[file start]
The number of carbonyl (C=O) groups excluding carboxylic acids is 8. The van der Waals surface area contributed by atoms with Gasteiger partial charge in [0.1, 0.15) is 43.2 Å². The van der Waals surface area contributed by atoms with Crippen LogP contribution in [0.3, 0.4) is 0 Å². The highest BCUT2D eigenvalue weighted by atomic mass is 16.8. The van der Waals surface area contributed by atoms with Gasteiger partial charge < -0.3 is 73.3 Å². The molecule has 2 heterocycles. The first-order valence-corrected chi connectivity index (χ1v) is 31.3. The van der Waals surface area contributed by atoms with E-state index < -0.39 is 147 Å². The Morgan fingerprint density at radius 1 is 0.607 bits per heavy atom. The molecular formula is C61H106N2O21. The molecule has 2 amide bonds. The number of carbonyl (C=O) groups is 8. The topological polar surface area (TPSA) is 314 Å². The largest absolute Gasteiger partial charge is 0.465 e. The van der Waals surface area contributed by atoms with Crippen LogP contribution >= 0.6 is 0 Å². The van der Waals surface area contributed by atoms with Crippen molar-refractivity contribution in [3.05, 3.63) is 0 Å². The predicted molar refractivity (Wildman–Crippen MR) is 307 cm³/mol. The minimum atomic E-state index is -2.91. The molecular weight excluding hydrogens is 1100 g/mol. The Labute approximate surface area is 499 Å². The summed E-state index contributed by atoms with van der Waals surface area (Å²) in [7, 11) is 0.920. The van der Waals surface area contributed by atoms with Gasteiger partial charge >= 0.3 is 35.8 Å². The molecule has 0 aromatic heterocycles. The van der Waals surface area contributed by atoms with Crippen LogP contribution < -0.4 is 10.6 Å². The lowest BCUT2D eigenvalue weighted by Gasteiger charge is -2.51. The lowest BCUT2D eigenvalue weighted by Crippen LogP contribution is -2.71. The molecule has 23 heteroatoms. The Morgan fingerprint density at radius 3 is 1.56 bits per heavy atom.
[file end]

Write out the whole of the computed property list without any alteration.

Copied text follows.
The number of carbonyl (C=O) groups excluding carboxylic acids is 8. The van der Waals surface area contributed by atoms with Gasteiger partial charge in [0.1, 0.15) is 43.2 Å². The van der Waals surface area contributed by atoms with Crippen LogP contribution in [0.3, 0.4) is 0 Å². The highest BCUT2D eigenvalue weighted by atomic mass is 16.8. The van der Waals surface area contributed by atoms with Gasteiger partial charge < -0.3 is 73.3 Å². The molecule has 2 heterocycles. The first-order valence-corrected chi connectivity index (χ1v) is 31.3. The van der Waals surface area contributed by atoms with E-state index < -0.39 is 147 Å². The Morgan fingerprint density at radius 1 is 0.607 bits per heavy atom. The molecular formula is C61H106N2O21. The molecule has 2 amide bonds. The number of carbonyl (C=O) groups is 8. The topological polar surface area (TPSA) is 314 Å². The largest absolute Gasteiger partial charge is 0.465 e. The van der Waals surface area contributed by atoms with Crippen LogP contribution >= 0.6 is 0 Å². The van der Waals surface area contributed by atoms with Crippen molar-refractivity contribution in [3.05, 3.63) is 0 Å². The predicted molar refractivity (Wildman–Crippen MR) is 307 cm³/mol. The minimum atomic E-state index is -2.91. The molecular weight excluding hydrogens is 1100 g/mol. The Labute approximate surface area is 499 Å². The summed E-state index contributed by atoms with van der Waals surface area (Å²) in [7, 11) is 0.920. The van der Waals surface area contributed by atoms with Gasteiger partial charge >= 0.3 is 35.8 Å². The molecule has 0 aromatic heterocycles. The van der Waals surface area contributed by atoms with Crippen LogP contribution < -0.4 is 10.6 Å². The lowest BCUT2D eigenvalue weighted by Gasteiger charge is -2.51. The lowest BCUT2D eigenvalue weighted by Crippen LogP contribution is -2.71. The molecule has 23 heteroatoms. The Morgan fingerprint density at radius 3 is 1.56 bits per heavy atom.